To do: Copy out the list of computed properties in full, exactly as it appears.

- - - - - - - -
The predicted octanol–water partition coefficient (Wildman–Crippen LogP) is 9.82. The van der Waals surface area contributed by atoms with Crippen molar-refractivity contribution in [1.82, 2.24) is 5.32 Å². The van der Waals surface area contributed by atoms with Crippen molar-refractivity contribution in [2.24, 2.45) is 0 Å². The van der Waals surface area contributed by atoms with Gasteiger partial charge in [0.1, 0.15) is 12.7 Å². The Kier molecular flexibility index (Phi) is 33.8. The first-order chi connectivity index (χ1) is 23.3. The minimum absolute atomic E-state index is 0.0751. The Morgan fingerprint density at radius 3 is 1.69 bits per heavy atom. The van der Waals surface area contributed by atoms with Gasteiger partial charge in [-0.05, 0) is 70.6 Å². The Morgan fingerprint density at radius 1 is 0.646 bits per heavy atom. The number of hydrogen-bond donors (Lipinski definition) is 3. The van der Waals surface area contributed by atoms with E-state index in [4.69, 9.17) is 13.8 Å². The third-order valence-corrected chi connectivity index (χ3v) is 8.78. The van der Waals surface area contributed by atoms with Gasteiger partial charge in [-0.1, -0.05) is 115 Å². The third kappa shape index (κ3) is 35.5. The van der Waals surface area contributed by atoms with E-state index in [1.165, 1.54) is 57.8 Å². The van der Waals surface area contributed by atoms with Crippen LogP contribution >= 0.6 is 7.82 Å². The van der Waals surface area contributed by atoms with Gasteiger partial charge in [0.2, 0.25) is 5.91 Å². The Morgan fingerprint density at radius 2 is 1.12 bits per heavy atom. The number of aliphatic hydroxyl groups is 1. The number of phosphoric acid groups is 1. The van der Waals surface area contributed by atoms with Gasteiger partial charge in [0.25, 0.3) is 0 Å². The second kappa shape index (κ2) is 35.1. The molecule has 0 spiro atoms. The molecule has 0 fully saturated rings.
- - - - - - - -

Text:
The predicted octanol–water partition coefficient (Wildman–Crippen LogP) is 9.82. The van der Waals surface area contributed by atoms with Crippen molar-refractivity contribution in [1.82, 2.24) is 5.32 Å². The van der Waals surface area contributed by atoms with Crippen molar-refractivity contribution in [2.24, 2.45) is 0 Å². The van der Waals surface area contributed by atoms with Gasteiger partial charge in [0.1, 0.15) is 12.7 Å². The Kier molecular flexibility index (Phi) is 33.8. The first-order chi connectivity index (χ1) is 23.3. The minimum absolute atomic E-state index is 0.0751. The Morgan fingerprint density at radius 3 is 1.69 bits per heavy atom. The van der Waals surface area contributed by atoms with Gasteiger partial charge in [-0.05, 0) is 70.6 Å². The Morgan fingerprint density at radius 1 is 0.646 bits per heavy atom. The number of hydrogen-bond donors (Lipinski definition) is 3. The van der Waals surface area contributed by atoms with E-state index in [4.69, 9.17) is 13.8 Å². The third-order valence-corrected chi connectivity index (χ3v) is 8.78. The van der Waals surface area contributed by atoms with Gasteiger partial charge in [-0.1, -0.05) is 115 Å². The third kappa shape index (κ3) is 35.5. The van der Waals surface area contributed by atoms with E-state index in [1.165, 1.54) is 57.8 Å². The van der Waals surface area contributed by atoms with Crippen LogP contribution >= 0.6 is 7.82 Å². The van der Waals surface area contributed by atoms with Gasteiger partial charge in [0.2, 0.25) is 5.91 Å². The Morgan fingerprint density at radius 2 is 1.12 bits per heavy atom. The number of aliphatic hydroxyl groups is 1. The number of phosphoric acid groups is 1. The van der Waals surface area contributed by atoms with Gasteiger partial charge in [0.25, 0.3) is 0 Å². The second kappa shape index (κ2) is 35.1. The molecule has 0 spiro atoms. The molecule has 0 fully saturated rings.